Hazem Beltagui: Egypt's Biggest Dance Music Export of the Decade
Alexandrian-born producer Hazem Beltagui successfully made the cross from trance to underground house and techno, we talk to him about his start in the business, his label Crossings, and future plans.
Having never stepped foot inside a club prior to his first gig, Alexandrian artist Hazem Beltagui was brought into the world of dance music in a rather unique way. He pursued his university studies in France, where he managed to fail his first year and, while explaining to one of his friends the various reasons that led up to such a horrible injustice, the friend recommended that Beltagui should download Ableton. He did just that, and in a short amount of time, he released his first production.At the time, Beltagui was fascinated by progressive house, but he had also been releasing trance records. After receiving a message from Egyptian trance duo Aly & Fila commending him on his productions, Beltagui was officially drawn into a much faster type of dance music. “I received a message from the official Aly & Fila page, it was Fady actually praising what he had heard; he asked me if I DJ, and if I would like to play at one of their events,” he says. “I never heard back from them for months, and as soon as I started to forget about the whole thing, I got a booking request.”
Within a few years of playing trance music with Aly & Fila, releasing music on their label Future Sounds Of Egypt, Beltagui began to span out in a different direction. During the peak of his success as a trance artist, whilst heading FSOE Excelsior - FSOE's sister label, sub-label off Armin Van Buuren's Armada - he decided to remove himself from the FSOE brand, change his style, and rebrand himself as a producer. This time he realised that he cannot be tied down to one style, he enjoys making and listening to many kinds of music. He started his own label, setting out to cross genres and styles, hence the name 'Crossings'. He seeks to liberate himself from genres, where he incorporates many different styles, as far apart as a 110 BPM ambient track to a 142 BPM psy trance track, both in the same set.His brainchild, Crossings, is where most of his efforts are pointed, with plans to host their own club nights within Egypt and abroad. “We could potentially be hosting a Crossings night in Tunisia pretty soon, it’s one of the things I’m really excited about,” he says. "We're also fixed on hosting label nights in Alexandria, I'm just waiting for the right venue." The label is doing great, with releases from both international and Egyptian artists. Beltagui is not one to be easily satisfied; following the success of his label, he took up teaching. He was approached by Shiha of Epic101 Studios (Cairo’s go-to studio for teaching music production) where they agreed on Beltagui teaching a master class at Epic. “I don’t teach anything in an academic sense, I just sit around with the attendees and involve them in my production process," Beltagui says. "I show them how I do certain things, and try to answer their questions."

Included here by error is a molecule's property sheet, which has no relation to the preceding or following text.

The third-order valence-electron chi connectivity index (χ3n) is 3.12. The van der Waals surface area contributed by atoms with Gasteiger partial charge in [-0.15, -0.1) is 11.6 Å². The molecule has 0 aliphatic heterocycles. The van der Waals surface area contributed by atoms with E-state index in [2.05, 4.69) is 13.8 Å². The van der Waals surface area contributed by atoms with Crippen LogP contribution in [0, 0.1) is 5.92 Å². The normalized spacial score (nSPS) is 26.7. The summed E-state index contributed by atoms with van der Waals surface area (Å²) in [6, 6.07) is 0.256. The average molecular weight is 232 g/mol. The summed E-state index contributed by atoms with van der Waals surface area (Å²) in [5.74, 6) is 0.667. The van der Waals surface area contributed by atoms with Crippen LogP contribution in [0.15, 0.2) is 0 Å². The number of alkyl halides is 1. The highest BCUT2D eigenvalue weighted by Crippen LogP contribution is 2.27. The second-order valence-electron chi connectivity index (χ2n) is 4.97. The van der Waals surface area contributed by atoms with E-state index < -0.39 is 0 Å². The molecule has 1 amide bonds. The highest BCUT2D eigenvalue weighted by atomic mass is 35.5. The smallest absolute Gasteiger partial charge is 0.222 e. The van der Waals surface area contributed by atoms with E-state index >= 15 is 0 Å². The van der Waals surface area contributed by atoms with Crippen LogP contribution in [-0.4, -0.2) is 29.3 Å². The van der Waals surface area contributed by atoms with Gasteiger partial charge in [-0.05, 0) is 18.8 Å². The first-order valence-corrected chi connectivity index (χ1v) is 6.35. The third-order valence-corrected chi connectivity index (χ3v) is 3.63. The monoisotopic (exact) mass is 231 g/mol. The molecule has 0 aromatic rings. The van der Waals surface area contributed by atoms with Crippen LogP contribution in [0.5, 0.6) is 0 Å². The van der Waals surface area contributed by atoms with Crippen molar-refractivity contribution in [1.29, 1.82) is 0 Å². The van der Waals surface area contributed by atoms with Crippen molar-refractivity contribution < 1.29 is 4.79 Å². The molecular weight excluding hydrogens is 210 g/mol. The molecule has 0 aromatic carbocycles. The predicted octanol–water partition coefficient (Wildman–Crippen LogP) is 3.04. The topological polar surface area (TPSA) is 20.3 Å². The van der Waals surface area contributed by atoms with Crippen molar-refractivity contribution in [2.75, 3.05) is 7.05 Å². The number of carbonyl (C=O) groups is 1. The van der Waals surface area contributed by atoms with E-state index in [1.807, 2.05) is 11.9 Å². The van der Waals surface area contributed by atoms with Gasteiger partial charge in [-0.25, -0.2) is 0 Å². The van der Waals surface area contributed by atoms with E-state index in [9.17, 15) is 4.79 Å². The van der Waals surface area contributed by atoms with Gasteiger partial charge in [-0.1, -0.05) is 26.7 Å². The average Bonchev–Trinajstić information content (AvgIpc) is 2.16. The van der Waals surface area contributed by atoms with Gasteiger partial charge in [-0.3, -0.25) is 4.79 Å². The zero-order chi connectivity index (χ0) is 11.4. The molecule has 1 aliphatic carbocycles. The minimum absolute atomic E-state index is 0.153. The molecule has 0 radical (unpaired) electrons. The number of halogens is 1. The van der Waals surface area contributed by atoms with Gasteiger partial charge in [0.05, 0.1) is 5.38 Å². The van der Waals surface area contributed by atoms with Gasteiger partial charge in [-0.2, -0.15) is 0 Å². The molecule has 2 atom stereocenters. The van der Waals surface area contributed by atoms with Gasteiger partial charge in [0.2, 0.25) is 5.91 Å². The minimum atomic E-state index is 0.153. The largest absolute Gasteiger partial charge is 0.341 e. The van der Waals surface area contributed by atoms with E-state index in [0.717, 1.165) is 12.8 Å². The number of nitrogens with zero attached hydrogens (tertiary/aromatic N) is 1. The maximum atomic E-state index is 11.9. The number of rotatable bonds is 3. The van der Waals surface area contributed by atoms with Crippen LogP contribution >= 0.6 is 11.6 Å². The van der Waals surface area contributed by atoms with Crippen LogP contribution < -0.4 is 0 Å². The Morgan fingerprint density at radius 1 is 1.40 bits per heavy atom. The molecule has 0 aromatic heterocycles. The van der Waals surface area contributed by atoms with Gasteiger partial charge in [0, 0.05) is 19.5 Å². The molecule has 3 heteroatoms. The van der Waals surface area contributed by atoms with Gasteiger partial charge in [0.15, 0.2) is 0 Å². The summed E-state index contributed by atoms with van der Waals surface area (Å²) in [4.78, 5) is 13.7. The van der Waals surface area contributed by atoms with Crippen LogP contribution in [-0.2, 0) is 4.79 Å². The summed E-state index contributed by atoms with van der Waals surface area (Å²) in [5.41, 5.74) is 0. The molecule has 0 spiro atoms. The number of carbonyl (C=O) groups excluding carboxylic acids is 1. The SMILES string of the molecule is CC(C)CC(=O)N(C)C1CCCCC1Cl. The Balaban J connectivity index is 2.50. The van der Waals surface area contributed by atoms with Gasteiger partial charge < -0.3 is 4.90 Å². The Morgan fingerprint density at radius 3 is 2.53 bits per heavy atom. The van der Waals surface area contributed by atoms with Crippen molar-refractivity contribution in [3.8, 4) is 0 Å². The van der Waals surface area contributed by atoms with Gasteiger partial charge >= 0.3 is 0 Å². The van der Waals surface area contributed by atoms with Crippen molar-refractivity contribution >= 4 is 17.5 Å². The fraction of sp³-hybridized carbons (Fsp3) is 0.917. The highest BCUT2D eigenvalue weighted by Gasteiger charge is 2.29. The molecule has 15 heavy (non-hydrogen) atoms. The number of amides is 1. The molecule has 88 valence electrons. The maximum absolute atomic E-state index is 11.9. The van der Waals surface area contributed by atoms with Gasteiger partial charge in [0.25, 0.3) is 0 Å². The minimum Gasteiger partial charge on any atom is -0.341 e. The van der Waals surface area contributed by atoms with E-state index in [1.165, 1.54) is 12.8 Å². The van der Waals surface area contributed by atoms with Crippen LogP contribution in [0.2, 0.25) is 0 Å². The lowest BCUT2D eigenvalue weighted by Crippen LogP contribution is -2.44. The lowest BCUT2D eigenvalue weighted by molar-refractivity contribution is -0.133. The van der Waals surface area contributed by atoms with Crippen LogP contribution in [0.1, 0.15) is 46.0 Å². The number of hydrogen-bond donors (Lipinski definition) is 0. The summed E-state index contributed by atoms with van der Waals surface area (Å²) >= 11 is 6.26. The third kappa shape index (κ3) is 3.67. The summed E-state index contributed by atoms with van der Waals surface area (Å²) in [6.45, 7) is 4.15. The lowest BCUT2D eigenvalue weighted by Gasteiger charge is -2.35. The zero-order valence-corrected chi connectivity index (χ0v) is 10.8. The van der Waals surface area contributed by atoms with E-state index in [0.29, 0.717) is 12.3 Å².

He tells us that he is very excited about some local artists appearing on the scene, but expresses his fears about the industry. “Back in the day, having good music was enough – if your music was good, then you could sign a deal and your music would be heard," he recalls. "Now, things like social media and PR play a huge role in whether you make it or not. Lots of good musicians with great music go unnoticed, and others with mediocre work get picked up because of their contacts."
Beltagui has a vision for dance music that he is implementing through the label and collaborative projects with different artists around the world. He will continue to release trance and progressive under a different alias or two, as he has been drawn into these genres forever. However, he is focusing more on his contributions towards the underground house/techno scene, where his current passion lies. With Beltagui, though, nothing is ever certain; for all we know, he could very well be on his way to embarking on more crossings.
Photographer: Ahmed Najeeb.
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